Cotton rips Democrats over ‘fake’ Benghazi outrage

WASHINGTON — U.S. Rep. Tom Cotton ripped House Democrats on Thursday for what he claimed was “fake outrage” over Republican efforts to investigate the deadly assault on the U.S. Diplomatic mission in Benghazi, Libya in 2012.

House Republicans pushed through a resolution establishing a select committee to investigate the Benghazi attack, claiming the Obama administration has obstructed their earlier efforts. The vote was 232-186, with no Republican in opposition and seven Democrats in support.

“Forgive me if I don’t join my Democratic colleagues in sharing in their fake outrage. Four Americans lost their lives that night in Benghazi. They deserve justice. The American people deserve the truth,” said Cotton, R-Dardanelle.

House Speaker John Boehner, R-Ohio, said he was compelled to request a select committee because of actions by the White House to mislead Congress and the American people about what occurred.

Democrats voiced opposition to forming a select committee, saying it is a partisan witch hunt and expressing outrage that the National Republican Congressional Committee was using the issue in a fundraising solicitation.

“Oppose this cynical, exploitative, political ploy that is not worthy of this House,” said Rep. Gerald Connolly, D-Va.

Cotton, R-Dardanelle, was given a few minutes to speak on the House floor and opened by saying that for two years President Obama had covered up his “failure of leadership” by stonewalling Congress.

“Not any more,” Cotton said. “We will now get to the truth.”

Cotton then spoke against House Democrats, implying that they had stood silent as others attacked U.S. soldiers — including himself — while they served in Iraq.

“When I was leading troops in Iraq in 2006, men and women were being shot at and blown up by al Qaeda. Where was the outrage as they fundraised endlessly off the Iraq War? Where was the outrage as they viciously attacked our commanders? Where was the outrage when they said that soldiers were war criminals? Where was the outrage when they said the war was lost? Where was the outrage when they said that only high school dropouts joined the Army?” he asked.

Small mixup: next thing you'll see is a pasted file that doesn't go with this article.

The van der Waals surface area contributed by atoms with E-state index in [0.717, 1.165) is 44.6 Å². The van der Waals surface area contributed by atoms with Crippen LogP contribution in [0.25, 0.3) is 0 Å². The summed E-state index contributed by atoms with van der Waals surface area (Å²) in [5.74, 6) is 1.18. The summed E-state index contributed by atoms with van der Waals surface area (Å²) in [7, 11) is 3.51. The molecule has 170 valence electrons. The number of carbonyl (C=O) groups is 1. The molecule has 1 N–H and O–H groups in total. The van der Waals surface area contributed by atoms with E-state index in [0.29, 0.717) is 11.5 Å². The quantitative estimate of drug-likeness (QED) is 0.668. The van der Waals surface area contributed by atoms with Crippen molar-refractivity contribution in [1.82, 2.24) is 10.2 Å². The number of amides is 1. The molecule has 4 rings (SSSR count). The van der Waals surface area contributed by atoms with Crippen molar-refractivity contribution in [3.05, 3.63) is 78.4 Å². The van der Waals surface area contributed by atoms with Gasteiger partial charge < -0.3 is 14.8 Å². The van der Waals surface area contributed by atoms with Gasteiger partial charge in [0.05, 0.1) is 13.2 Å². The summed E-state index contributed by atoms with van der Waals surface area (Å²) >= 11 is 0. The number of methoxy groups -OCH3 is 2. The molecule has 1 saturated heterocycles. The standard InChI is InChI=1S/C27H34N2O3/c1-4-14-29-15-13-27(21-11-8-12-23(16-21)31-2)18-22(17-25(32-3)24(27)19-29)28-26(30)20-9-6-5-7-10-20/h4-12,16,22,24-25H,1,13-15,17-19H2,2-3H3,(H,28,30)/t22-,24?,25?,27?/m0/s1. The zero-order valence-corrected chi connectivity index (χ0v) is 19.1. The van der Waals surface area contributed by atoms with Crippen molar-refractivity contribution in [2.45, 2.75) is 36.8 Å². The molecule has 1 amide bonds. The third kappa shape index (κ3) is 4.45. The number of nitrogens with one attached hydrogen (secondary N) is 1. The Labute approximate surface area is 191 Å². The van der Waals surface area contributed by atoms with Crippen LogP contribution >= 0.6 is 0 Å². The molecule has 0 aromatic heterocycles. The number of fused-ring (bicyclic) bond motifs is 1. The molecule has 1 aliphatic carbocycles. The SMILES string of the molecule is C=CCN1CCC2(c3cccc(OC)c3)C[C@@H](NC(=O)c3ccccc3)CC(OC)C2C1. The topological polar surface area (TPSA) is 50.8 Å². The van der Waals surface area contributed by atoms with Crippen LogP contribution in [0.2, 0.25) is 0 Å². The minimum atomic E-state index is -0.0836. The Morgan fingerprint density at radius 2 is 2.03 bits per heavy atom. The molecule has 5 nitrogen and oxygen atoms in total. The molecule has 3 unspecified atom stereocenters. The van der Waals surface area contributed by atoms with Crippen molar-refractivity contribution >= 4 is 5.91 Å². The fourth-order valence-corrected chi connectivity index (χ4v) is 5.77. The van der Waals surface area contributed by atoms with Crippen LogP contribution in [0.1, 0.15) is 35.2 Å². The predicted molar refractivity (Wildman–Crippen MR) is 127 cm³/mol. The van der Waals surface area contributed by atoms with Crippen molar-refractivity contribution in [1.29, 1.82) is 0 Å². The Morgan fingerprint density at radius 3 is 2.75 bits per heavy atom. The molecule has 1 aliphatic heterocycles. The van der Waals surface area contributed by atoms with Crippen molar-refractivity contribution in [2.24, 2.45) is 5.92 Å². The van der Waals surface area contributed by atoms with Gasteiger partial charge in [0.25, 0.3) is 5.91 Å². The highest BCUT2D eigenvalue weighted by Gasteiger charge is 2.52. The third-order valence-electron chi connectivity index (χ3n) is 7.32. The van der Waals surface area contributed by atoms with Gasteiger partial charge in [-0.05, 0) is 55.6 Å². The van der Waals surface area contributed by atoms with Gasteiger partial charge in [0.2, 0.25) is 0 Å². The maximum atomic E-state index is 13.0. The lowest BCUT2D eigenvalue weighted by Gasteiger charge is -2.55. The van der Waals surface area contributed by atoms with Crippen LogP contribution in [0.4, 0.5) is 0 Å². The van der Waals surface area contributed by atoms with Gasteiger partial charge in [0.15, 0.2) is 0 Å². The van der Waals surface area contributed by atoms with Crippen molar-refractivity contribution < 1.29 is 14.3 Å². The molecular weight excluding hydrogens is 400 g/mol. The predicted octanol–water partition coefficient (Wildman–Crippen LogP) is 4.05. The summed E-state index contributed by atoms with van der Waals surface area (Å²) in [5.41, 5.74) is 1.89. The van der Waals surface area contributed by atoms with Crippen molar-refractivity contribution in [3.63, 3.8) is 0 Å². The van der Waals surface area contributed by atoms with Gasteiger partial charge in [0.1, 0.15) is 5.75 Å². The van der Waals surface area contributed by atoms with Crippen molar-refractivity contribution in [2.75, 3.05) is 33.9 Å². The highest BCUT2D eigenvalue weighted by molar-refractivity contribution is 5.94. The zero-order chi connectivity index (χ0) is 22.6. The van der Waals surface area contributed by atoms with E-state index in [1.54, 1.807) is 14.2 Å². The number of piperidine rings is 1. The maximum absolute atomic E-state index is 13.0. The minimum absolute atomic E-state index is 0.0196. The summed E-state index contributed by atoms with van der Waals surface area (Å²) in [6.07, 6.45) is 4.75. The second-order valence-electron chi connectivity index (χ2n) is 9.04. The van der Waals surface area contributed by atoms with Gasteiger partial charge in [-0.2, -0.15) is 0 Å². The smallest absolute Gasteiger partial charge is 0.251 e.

Rep. Louise Slaughter, D-N.Y., dismissed Cotton’s charge.

“I would be outraged too if anybody did the things that he accused us of doing and I don’t believe a word of it,” she said on the floor.

Reps. Steve Womack, R-Rogers, and Tim Griffin, R-Little Rock, supported the creation of the select committee. Rep. Rick Crawford, R-Jonesboro, did not vote.

“The American public deserve to know the unvarnished truth, and so far the oversight has been insufficient,” Womack said.

Griffin said that recent findings that the administration withheld email correspondence from Congress brings into question their previous responses on issues related to the Benghazi attack.

“The families and loved ones of the victims deserve justice, and the [Obama] Administration must be held accountable,” he said.

Oklahoma Rep. Markwayne Mullin, R-Westville, also voted for the select committee.

“By establishing this select committee, we are committing to the families who lost loved ones during the attack, and to the American people, that answers will be found,” Mullin said.

Boehner announced last week that he would seek a select committee chaired by former prosecutor Rep. Trey Gowdy, R-S.C.

Last week, Judicial Watch published an email written in the wake of the attack in which Deputy National Security Adviser Ben Rhodes advised that during Sunday talk show appearances then-U.N. Ambassador Susan Rice should emphasize the impact an Internet video had on protests and not broader policy failures.

The White House insists it has cooperated with Congress, which has already issued five separate reports on Benghazi and conducted seven different investigations.

Cotton’s floor speech can be viewed on the Internet at the following link: